What Is a Bull Put Spread?
The bull put spread is a two-legged options strategy used by traders when they believe that the market is moderately bullish. This strategy is identical to the bull call spread in payoff structure, but is slightly different from it in terms of execution. Instead of call options, put options are used in this strategy — hence the name bull "put" spread. Let's get into the details.
Bull Put Spread Setup
The bull put spread is one of four vertical spread options strategies available. It is an advanced options trading strategy that uses a low amount of capital to profit from a wide range of trading environments.
The bull put spread looks to profit from two options. The first option is bought at a lower strike price and expiration date, while the second is written with a higher strike price, but the same expiration date.
Bull Put Spread
The bull put spread is an options strategy employed by investors who anticipate a slight increase in the underlying asset price. It is a bullish strategy that seeks to profit off a volatile market that’s primed to go up.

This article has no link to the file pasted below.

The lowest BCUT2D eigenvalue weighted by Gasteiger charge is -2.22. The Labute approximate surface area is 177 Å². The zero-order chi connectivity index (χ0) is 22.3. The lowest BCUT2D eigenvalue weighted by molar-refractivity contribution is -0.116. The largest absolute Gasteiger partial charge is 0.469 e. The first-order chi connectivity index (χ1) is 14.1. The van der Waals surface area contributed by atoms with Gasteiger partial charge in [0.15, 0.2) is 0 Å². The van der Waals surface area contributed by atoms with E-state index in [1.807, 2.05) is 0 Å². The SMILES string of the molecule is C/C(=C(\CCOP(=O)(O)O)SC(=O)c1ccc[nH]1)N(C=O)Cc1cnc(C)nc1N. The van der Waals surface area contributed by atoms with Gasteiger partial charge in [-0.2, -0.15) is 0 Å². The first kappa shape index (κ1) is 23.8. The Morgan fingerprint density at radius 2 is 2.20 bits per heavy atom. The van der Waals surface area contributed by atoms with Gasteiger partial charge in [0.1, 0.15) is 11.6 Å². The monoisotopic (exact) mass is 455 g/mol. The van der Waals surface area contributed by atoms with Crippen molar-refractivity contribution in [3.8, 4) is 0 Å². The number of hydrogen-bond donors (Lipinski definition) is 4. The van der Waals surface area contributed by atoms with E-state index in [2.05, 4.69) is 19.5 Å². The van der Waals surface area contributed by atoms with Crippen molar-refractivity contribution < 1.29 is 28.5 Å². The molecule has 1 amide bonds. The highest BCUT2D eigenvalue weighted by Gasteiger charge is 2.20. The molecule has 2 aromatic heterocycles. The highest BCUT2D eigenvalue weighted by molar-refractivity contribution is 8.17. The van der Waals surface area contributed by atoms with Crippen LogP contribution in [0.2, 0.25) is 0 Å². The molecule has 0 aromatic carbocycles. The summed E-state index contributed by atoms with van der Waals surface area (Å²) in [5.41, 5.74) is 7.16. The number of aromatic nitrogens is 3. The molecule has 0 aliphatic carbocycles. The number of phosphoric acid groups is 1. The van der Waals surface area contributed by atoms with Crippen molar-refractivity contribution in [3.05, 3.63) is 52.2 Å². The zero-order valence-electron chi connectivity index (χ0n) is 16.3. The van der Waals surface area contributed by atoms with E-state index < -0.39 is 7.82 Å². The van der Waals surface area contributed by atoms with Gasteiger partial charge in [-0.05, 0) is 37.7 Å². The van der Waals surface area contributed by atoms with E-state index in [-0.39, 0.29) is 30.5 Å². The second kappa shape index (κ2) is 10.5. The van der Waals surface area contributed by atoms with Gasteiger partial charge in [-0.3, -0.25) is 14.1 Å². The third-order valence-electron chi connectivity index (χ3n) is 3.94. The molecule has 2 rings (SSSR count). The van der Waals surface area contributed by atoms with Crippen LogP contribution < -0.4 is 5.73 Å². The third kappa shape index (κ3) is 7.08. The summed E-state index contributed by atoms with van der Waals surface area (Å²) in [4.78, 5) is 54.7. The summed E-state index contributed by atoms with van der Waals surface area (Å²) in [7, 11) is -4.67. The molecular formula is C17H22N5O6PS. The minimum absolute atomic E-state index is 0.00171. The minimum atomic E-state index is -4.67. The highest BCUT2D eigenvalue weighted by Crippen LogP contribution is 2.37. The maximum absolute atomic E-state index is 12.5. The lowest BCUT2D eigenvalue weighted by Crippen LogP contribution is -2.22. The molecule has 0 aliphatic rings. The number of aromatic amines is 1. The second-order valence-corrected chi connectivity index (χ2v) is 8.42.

This strategy involves using two options to create a profit range. In its setup, the options trader buys an out-of-the-money (OTM) put option and sells an in-the-money (ITM) put option. This will create an options range with one high strike price and one low strike price. The difference between the premiums of these two options results in a net credit for the investor.
Premium of OTM Put Option − Premium of ITM Put Option = Net Credit
For example, if a trader thinks that the price of Bitcoin, trading hypothetically at $20,000, will increase moderately in the near future, they will buy an OTM put option at $23,000 and sell an ITM put option at $18,000. Profit will be made if, at expiration, Bitcoin closes at the $23,000 level or higher. However, the trader will incur a loss if BTC’s price falls below the current market price.
Bull Put Spread vs. Bull Call Spread
A bull put spread involves writing one put option while concurrently buying another put option, but with a lower strike price and the exact same expiration date.